Solon pushes Con-Con for Charter amendments

Camarines Sur Rep. LRay Villafuerte
Camarines Sur Rep. LRay Villafuerte

WITH the government saddled with a tight fiscal space owing to massive past spending on Covid-19 response, a senior lawmaker believes the time is ripe for greater investments from abroad to accelerate post-pandemic high growth by letting  a duly-elected Constitutional Convention (Con-Con) relax foreign ownership provisions in the 1987 Charter. The latter have turned off investors despite the Philippines enjoying investment-grade ratings for over a decade, according to Camarines Sur Rep. LRay Villafuerte.

In a statement on Sunday, he said the Con-Con route is the way to constitutional amendments to, among others,  lift the 40-percent ownership cap, given that the alternative proposal for Congress to do so by convening into a Constituent Assembly (Con-Ass) would never take off, with long debates expected among lawmakers on whether the Senate and the House of Representatives could vote for changes jointly or separately.

The president of the National Unity Party (NUP), Villafuerte expects strong support for the Con-Con proposal because of its timing, its focus on economic provisions in the Charter, and his proposal to prohibit would-be Con-Con delegates from running in the immediate elections following the ratification via a plebiscite  of the proposed amendments.

Moreover, delegates to the would-be Con-Con are barred under his proposal from being appointed to public positions while it is in session and up to a year after the ratification of the proposed Charter changes in a plebiscite, Villafuerte said.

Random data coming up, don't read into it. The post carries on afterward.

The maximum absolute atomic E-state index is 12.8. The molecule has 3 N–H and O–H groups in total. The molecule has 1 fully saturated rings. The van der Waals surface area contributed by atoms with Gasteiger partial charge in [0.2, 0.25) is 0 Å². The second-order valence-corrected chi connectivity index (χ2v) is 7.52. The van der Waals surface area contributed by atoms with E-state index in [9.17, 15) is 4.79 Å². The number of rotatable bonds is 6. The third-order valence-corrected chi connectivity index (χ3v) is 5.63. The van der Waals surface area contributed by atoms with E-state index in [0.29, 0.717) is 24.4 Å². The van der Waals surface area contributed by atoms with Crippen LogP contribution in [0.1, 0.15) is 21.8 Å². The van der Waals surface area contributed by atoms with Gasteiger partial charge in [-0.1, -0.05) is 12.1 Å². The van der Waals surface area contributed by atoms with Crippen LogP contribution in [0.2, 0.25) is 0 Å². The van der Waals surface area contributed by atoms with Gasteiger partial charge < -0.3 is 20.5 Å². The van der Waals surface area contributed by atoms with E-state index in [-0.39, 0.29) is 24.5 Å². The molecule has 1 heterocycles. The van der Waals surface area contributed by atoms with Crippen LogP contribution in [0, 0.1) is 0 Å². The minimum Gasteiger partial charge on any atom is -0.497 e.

The House Committee on  Constitutional Amendments chaired by Cagayan de Oro City Rep. Rufus Rodriguez resumed last January 26 what the chairman had described as “marathon” panel hearings and  public consultations on pending proposals to amend the 1987 Charter, including the Con-Con bills introduced separately by Villafuerte and Rodriguez.

In House Bill (HB) No. 4926—otherwise known as the “Constitutional Convention Act”—Villafuerte proposed that the would-be Con-Con members tasked to study amendments and revisions to the 35-year-old Charter be elected simultaneously with either the Barangay and Sangguniang Kabataan (SK) elections (BSKE) this October 30 or the midterm balloting for legislators and local executives due in May 2025.

Villafuerte said past Charter Change initiatives took place in the second half of the terms of past governments. This, he added,  accounts for the suspicions of a hidden political agenda to lift term limits or extend the terms of the then-incumbent officials from the President down to local elective executives.

To side-step speculation about self-serving or partisan interests of the would-be delegates, Villafuerte said HB 4926 bans them: (1) from being appointed to public positions while the Con-Con is in session and up to a year after the ratification of the proposed amendments or revisions, and (2) from running in the next balloting.

As Villafuerte filed HB 4926 last year, Rodriguez himself filed House Joint Resolution (HJR) No. 12 establishing a Con-Con to specifically review and amend the economic provisions of our Constitution.

HB 4926 calls for the election of Con-Con delegates—at one representative for each of the 243 legislative districts.

The bill seeks to disqualify the following persons from being candidates for Con-Con delegates: (1) All incumbent elected officials of the government, including but not limited to the President, Vice President, members of the bicameral Congress, and local government officials; and (2) Persons who have been declared by any competent authority as insane or incompetent, or have been sentenced by final judgment for subversion, insurrection, rebellion or for any offense for which they have been sentenced to a penalty of more than 18 months or for a crime involving moral turpitude—unless they have been given plenary pardon or granted  amnesty. 


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